Compare any two graphics cards:
GeForce 8400 GS 512MB vs GeForce 8600 GS (OEM)
IntroThe GeForce 8400 GS 512MB has core clock speeds of 650 MHz on the GPU, and 400 MHz on the 512 MB of DDR2 memory. It features 16 SPUs along with 8 TAUs and 4 ROPs.
Compare those specifications to the GeForce 8600 GS (OEM), which uses a 80 nm design. nVidia has clocked the core speed at 540 MHz. The DDR2 memory works at a speed of 400 MHz on this particular card. It features 32 SPUs as well as 16 Texture Address Units and 8 ROPs.
Power Usage and Theoretical Benchmarks
Power Consumption (Max TDP)
Theoretically speaking, the GeForce 8600 GS (OEM) should perform a lot faster than the GeForce 8400 GS 512MB in general. (explain)
Texel RateThe GeForce 8600 GS (OEM) should be much (more or less 66%) better at texture filtering than the GeForce 8400 GS 512MB. (explain)
Pixel RateIf running with high levels of AA is important to you, then the GeForce 8600 GS (OEM) is a better choice, and very much so. (explain)
Please note that the above 'benchmarks' are all just theoretical - the results were calculated based on the card's specifications, and real-world performance may (and probably will) vary at least a bit.
Please note that the price comparisons are based on search keywords - sometimes it might show cards with very similar names that are not exactly the same as the one chosen in the comparison. We do try to filter out the wrong results as best we can, though.
Memory Bandwidth: Bandwidth is the max amount of information (measured in megabytes per second) that can be transported past the external memory interface within a second. It's worked out by multiplying the card's interface width by its memory clock speed. If it uses DDR type RAM, the result should be multiplied by 2 once again. If DDR5, multiply by 4 instead. The better the bandwidth is, the better the card will be in general. It especially helps with anti-aliasing, High Dynamic Range and high resolutions.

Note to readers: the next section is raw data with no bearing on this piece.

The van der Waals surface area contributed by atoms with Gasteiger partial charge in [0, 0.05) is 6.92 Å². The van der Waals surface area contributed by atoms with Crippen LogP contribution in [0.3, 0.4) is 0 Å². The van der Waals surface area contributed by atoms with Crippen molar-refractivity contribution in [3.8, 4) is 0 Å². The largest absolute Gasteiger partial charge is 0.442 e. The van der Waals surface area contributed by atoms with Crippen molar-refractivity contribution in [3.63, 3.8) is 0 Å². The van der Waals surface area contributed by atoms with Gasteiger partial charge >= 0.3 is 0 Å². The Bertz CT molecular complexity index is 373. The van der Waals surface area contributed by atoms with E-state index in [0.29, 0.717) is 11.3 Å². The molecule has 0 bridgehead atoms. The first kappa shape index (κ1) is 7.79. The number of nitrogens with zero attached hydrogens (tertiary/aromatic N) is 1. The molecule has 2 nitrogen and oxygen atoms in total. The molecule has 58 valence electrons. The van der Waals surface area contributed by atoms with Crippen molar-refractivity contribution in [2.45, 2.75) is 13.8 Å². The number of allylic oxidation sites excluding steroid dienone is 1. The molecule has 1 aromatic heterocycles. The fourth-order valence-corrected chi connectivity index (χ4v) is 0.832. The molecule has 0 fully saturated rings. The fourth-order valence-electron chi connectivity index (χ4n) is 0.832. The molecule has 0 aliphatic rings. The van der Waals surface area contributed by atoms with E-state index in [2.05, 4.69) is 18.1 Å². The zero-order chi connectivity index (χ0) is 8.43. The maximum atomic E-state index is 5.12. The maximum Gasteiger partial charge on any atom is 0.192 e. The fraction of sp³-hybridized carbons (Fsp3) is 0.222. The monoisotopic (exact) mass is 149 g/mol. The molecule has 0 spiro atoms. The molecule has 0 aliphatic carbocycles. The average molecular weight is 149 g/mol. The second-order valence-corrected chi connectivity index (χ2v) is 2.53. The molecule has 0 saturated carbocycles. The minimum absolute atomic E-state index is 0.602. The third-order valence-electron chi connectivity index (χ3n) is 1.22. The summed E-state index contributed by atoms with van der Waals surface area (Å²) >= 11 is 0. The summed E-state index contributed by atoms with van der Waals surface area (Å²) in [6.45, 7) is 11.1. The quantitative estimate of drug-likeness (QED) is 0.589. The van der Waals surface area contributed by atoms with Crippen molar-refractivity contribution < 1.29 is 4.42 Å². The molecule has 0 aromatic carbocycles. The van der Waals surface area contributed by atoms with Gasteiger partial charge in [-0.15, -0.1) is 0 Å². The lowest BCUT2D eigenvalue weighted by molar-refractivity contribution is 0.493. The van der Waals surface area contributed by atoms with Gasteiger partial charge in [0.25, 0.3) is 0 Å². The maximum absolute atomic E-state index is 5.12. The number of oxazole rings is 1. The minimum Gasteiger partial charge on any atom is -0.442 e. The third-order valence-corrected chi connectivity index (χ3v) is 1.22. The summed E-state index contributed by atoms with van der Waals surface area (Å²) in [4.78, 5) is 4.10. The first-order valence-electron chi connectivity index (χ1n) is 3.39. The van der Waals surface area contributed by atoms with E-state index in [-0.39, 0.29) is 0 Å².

Texel Rate: Texel rate is the maximum texture map elements (texels) that are processed per second. This is calculated by multiplying the total amount of texture units of the card by the core speed of the chip. The better this number, the better the graphics card will be at handling texture filtering (anisotropic filtering - AF). It is measured in millions of texels applied in a second.
Pixel Rate: Pixel rate is the most pixels that the graphics card could possibly record to its local memory in one second - measured in millions of pixels per second. The number is calculated by multiplying the number of Raster Operations Pipelines by the the card's clock speed. ROPs (Raster Operations Pipelines - aka Render Output Units) are responsible for filling the screen with pixels (the image). The actual pixel output rate also depends on many other factors, especially the memory bandwidth - the lower the memory bandwidth is, the lower the ability to reach the maximum fill rate.